Category Archives: London

Cosmetics London Women

The Picture of a Painted Woman

These snippets come from an early 17th century text on the ungodly dangers of face-painting. I stumbled on the pamphlet by accident, and initially hesitated over sharing it on Fragments, since the text is somewhat intractable in nature. However the author reveals some interesting details about the perception of women who decorated their faces with cosmetics; and in addition, provides us with a glimpse into the world of the puritanical preacher.  This textual portrait of a woman given over to the pleasures of beauty products and wigs not only conflates unnatural beauty with ungodliness, it also draws some fascinating parallels between the city of London and notions of depraved debauchery. The image above comes from the title page, and bears an uncanny resemblance to Elizabeth I.

She is a creature, that had need to be twice defined;  for she is not that she seemes. And though shee bee the creature of God, as she is a woman, yet is she her owne creatrisse, as a picture. She loves a true looking-glasse, but to commend age, wants and wrinkles, because otherwise she cannot see to lay her falshood right. Her body is of Gods making: and yet it is a question; for many parts thereof she made her selfe. View her well, and you’ll say her beautie’s such, as if she had bought it with her pennie. She’s ever amending yet is she for all that no good penitent. For she loves not weeping. Teares and mourning would marre her making: and she spends more time in powdring, pranking and painting, then in praying. She’s in her oyntments a great deale. Her religion is not to live well, but die well. Her pietie is not to pray well, but to paint well. She loves confections better a great deale, than confessions, and delights in facing and feasting more than fasting.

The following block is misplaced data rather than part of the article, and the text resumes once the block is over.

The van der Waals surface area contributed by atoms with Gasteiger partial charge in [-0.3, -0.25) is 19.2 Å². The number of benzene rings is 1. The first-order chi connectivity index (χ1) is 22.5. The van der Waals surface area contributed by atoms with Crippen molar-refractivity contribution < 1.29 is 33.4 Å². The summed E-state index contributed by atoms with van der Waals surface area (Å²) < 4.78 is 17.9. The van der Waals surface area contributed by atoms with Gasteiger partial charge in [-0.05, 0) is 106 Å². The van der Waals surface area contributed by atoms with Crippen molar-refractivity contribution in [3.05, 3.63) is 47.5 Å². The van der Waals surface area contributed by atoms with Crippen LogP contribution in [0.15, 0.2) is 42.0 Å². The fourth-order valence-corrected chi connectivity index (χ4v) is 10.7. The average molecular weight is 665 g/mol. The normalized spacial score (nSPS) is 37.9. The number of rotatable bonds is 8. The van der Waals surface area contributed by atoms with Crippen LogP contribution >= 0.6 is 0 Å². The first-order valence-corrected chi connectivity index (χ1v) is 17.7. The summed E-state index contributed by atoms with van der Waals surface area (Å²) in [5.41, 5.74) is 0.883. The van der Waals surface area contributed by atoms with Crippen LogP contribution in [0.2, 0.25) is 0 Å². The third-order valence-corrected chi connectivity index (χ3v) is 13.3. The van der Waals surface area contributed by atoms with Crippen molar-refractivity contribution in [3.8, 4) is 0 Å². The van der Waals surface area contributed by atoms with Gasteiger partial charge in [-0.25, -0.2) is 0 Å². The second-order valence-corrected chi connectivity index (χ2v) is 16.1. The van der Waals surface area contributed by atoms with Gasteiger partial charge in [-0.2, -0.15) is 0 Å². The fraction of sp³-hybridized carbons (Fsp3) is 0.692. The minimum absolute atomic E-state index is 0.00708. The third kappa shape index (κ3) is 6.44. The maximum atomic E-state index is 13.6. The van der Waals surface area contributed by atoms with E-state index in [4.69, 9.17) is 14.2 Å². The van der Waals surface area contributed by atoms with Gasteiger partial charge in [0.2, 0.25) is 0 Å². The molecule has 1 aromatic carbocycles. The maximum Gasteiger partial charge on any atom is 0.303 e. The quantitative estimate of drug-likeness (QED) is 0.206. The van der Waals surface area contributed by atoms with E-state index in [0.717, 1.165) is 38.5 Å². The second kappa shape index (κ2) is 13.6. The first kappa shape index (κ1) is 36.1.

Religion is not in so great request with her, as riches: nor wealth so much as worship. She never chides so heartilie, as when her box is to seeke, her powder’s spilt, or her clothes ill set on. A good Bed-friend shee’s commonly, delighting in sheetes more than in shooes, making long nights, and short daies. All her infections are but to gaine affections; for she had rather die, than live & not please. Her lips she laies with so fresh a red, as if she sang John come kisse me now. Yet it’s not out of love, excepting self-love, that she so seekes to please, but for love, nor from honesty, but for honor: tis not piety, but praise that spurres her. She studies to please others, but because she would not be displeas’d her self.  And so she may fulfil her own fancy, she cares not who else she doth befoole. A name she preferres to nature, and makes more account of fame, then faith.